Translate Omeka

Beginning with the 1.5 release, Omeka added internationalization support.Among other things, Omeka allows users to select the language in which the site is displayed.

We need the community's help translating Omeka's English text into new languages, so users can have a variety of choices. You don't need to know how to write code to help translate Omeka, you just need to be fluent in English and another language.

Getting Started

Sign up on Transifex.net

Omeka is using Transifex.net to manage translations. To start helping to translate Omeka into other languages, you will first need to sign up for an account. Transifex.net offers several plans, but since Omeka is an open-source project, you can use the Free plan.

Join or start a language team

Once you have registered for an account, visit the Omeka project page and click on the "Teams" tab. This will show you the teams working on translations of Omeka into different languages.

Transifex-teams.png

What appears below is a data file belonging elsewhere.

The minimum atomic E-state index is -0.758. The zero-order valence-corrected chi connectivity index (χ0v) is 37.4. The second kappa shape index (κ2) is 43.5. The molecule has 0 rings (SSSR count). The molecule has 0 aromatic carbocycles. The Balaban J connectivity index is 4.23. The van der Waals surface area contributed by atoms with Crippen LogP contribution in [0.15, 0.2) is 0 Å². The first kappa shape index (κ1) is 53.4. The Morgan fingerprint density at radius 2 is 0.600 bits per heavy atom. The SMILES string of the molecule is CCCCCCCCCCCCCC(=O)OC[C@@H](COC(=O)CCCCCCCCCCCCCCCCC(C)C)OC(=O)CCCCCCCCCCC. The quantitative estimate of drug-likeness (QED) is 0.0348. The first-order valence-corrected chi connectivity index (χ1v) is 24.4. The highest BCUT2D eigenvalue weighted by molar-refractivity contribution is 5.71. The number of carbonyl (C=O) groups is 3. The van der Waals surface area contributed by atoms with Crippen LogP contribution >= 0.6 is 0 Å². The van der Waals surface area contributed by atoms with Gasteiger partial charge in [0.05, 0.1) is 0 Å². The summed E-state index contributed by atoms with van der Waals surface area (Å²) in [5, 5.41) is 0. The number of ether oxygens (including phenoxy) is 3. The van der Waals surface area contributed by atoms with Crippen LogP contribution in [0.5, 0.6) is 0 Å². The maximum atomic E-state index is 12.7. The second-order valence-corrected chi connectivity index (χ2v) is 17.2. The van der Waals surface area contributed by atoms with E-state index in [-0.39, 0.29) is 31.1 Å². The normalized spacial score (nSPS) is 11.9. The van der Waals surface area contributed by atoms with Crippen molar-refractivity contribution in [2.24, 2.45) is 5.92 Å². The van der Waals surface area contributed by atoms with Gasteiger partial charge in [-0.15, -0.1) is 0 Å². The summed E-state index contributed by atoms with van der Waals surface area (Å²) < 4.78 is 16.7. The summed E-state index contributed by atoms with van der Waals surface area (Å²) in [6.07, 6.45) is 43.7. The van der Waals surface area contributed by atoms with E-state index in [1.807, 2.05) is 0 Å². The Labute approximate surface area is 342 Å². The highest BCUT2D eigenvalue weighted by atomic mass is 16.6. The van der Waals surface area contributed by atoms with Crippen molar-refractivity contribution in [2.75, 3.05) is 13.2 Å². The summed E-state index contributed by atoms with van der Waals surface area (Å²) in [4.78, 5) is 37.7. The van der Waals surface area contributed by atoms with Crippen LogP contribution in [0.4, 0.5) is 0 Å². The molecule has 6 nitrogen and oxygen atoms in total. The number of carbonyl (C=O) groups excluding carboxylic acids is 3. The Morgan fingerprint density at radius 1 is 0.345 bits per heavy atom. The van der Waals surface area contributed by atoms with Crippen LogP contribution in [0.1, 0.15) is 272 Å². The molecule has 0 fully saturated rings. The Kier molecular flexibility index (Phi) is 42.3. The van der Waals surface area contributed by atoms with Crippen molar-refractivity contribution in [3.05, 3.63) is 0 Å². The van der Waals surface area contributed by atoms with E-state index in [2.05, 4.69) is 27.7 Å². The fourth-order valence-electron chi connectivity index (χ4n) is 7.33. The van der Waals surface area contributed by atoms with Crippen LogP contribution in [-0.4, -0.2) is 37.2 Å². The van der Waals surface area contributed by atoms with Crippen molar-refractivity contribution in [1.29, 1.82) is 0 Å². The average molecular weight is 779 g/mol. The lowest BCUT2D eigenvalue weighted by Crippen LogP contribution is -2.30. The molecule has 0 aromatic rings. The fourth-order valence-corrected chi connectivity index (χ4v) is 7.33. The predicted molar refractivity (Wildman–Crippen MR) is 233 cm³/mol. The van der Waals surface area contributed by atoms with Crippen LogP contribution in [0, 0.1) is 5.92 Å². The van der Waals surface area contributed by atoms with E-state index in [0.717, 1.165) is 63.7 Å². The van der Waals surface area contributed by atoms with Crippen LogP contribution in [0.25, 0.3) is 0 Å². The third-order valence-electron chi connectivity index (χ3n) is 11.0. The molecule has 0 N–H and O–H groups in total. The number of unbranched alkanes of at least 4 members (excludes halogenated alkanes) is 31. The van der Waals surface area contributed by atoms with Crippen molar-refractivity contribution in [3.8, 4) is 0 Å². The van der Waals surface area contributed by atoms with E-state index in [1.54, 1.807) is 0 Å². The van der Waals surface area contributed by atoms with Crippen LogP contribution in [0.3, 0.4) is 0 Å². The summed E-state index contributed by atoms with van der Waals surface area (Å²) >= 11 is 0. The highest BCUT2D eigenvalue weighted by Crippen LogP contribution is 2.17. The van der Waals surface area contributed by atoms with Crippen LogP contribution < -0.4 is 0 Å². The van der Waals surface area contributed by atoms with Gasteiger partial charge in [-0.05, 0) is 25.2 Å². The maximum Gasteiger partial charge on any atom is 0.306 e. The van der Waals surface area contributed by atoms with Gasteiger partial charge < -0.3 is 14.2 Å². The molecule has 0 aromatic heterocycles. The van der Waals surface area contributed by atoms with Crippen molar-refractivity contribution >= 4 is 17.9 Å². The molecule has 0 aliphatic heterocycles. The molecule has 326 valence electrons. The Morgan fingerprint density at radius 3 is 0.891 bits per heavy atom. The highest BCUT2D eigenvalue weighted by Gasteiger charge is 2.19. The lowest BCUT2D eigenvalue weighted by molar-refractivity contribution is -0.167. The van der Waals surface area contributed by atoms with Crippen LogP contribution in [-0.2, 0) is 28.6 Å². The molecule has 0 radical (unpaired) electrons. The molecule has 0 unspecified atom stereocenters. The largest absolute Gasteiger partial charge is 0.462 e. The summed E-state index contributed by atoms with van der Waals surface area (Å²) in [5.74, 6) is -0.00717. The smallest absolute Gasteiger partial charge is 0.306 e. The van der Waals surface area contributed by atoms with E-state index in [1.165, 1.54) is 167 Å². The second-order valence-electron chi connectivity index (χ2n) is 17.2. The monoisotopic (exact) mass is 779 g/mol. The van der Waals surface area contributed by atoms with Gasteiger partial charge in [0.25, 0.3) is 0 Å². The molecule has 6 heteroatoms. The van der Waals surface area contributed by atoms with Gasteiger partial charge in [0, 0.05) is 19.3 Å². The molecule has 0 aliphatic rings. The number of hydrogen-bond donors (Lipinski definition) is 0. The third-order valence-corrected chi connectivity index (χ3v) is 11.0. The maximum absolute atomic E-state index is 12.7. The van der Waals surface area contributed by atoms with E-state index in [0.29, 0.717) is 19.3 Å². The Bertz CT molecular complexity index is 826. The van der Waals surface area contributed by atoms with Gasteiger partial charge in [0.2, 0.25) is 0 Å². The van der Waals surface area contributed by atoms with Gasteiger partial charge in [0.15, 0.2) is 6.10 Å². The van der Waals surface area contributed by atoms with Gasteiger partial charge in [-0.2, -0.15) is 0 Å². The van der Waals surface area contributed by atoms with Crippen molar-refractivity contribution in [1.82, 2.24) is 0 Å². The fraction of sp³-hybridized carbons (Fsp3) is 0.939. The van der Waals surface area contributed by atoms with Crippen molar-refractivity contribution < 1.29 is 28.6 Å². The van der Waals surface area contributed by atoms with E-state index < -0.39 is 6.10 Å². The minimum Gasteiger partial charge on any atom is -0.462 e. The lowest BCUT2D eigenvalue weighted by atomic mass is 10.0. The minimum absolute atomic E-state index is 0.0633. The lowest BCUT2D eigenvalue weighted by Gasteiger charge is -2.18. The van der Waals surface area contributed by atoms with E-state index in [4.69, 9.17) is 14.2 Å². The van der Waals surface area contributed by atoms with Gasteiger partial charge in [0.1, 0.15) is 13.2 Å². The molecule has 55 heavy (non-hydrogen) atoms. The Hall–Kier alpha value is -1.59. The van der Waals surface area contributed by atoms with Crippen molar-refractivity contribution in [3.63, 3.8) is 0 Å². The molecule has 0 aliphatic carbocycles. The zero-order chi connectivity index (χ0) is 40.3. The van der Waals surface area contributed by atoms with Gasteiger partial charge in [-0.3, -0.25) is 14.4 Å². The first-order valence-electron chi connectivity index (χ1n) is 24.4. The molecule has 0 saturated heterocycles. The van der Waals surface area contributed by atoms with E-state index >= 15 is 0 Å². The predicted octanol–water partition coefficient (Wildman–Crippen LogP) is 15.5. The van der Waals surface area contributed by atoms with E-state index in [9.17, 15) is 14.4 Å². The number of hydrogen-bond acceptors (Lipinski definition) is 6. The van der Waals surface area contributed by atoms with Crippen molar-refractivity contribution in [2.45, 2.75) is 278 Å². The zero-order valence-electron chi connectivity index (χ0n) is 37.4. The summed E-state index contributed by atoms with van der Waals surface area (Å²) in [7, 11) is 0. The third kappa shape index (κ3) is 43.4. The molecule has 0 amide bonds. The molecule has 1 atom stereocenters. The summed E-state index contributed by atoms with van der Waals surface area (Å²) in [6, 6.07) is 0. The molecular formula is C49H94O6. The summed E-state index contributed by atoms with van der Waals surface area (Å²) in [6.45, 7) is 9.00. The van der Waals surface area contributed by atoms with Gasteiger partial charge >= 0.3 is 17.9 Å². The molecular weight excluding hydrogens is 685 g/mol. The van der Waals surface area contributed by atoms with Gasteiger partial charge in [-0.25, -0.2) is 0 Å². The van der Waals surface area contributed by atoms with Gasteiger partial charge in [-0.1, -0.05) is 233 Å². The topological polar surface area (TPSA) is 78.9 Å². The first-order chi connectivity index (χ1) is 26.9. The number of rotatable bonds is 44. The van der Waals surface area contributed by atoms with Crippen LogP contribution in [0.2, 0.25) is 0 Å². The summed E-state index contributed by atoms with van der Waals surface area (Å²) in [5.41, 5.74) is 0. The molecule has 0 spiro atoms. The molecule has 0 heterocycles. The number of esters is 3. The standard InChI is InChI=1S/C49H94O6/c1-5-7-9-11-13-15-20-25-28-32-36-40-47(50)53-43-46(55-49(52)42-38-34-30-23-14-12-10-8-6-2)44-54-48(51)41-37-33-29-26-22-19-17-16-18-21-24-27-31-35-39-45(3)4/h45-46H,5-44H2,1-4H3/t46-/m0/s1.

Here, you have two options. If you want to start work on a translation into a language which is not already being worked on, click the "Request a new team" button, and select the language that you want to work on. Once that request is approved, you will be the coordinator for that language.

On the other hand, if someone has already created a team for the language you want to work on, click the name of the language, and on the next screen click the "Join this Team" button. It will be up to the coordinator to approve your request to be a member of the team.

Once a coordinator has approved you to the team, you can click on the "Omeka → core" link and begin translating.

Transifex-teams2.png

If you want to check your translation or anything else you need to make an mo file from your po file, you can do it with msgfmt from the GNU gettext package.

Translation Guidelines

Most of the strings to be translated in Omeka are straightforward and can be translated directly. However, there are a few special cases that need to be treated with care.

Placeholders

Some strings contain text that looks like %s or %1$s. These odd-looking bits of text are called placeholders. Placeholders are used to allow Omeka to insert some changing piece of information, like the number of items in an Omeka site, into a translated string.

If a source string contains placeholders, you must include them in your translation. You can move the placeholders around within the string, and even change the order of numbered placeholders in the string, but all the placeholders from the source string must appear in the translation.

HTML and URLs

A few strings contain embedded HTML code or URLs. You can translate and change the plain English text in these strings, but you should preserve any HTML tags or URLs.